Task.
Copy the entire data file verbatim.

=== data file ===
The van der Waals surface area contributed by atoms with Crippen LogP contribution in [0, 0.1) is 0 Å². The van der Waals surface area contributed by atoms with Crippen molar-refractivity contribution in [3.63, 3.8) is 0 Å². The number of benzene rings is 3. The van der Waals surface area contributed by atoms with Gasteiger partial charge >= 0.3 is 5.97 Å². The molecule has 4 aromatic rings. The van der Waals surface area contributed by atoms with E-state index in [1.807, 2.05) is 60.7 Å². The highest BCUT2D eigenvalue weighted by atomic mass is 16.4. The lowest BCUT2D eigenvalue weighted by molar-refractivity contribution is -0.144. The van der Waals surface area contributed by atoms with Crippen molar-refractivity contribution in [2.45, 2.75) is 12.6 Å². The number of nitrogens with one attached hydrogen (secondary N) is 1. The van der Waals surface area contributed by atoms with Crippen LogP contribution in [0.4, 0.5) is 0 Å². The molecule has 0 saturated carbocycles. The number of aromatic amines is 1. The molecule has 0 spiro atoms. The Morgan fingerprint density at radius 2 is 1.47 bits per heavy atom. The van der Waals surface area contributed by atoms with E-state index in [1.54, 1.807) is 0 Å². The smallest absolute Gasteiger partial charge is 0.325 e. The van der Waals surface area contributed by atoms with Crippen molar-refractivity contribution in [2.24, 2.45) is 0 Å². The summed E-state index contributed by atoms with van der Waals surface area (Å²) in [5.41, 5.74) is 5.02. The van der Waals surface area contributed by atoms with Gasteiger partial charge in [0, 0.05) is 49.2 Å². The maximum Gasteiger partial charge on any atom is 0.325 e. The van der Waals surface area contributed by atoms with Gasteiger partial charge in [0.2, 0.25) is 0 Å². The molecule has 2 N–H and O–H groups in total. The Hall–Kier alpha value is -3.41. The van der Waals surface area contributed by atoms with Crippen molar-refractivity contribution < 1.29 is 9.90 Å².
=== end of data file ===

The van der Waals surface area contributed by atoms with Crippen LogP contribution in [0, 0.1) is 0 Å². The van der Waals surface area contributed by atoms with Crippen molar-refractivity contribution in [3.63, 3.8) is 0 Å². The number of benzene rings is 3. The van der Waals surface area contributed by atoms with Gasteiger partial charge >= 0.3 is 5.97 Å². The molecule has 4 aromatic rings. The van der Waals surface area contributed by atoms with E-state index in [1.807, 2.05) is 60.7 Å². The highest BCUT2D eigenvalue weighted by atomic mass is 16.4. The lowest BCUT2D eigenvalue weighted by molar-refractivity contribution is -0.144. The van der Waals surface area contributed by atoms with Crippen molar-refractivity contribution in [2.45, 2.75) is 12.6 Å². The number of nitrogens with one attached hydrogen (secondary N) is 1. The van der Waals surface area contributed by atoms with Crippen LogP contribution in [0.4, 0.5) is 0 Å². The molecule has 0 saturated carbocycles. The number of aromatic amines is 1. The molecule has 0 spiro atoms. The Morgan fingerprint density at radius 2 is 1.47 bits per heavy atom. The van der Waals surface area contributed by atoms with E-state index in [1.54, 1.807) is 0 Å². The smallest absolute Gasteiger partial charge is 0.325 e. The van der Waals surface area contributed by atoms with Crippen molar-refractivity contribution in [2.24, 2.45) is 0 Å². The summed E-state index contributed by atoms with van der Waals surface area (Å²) in [5.41, 5.74) is 5.02. The van der Waals surface area contributed by atoms with Gasteiger partial charge in [0, 0.05) is 49.2 Å². The maximum Gasteiger partial charge on any atom is 0.325 e. The van der Waals surface area contributed by atoms with Gasteiger partial charge in [0.2, 0.25) is 0 Å². The molecule has 2 N–H and O–H groups in total. The Hall–Kier alpha value is -3.41. The van der Waals surface area contributed by atoms with Crippen molar-refractivity contribution < 1.29 is 9.90 Å².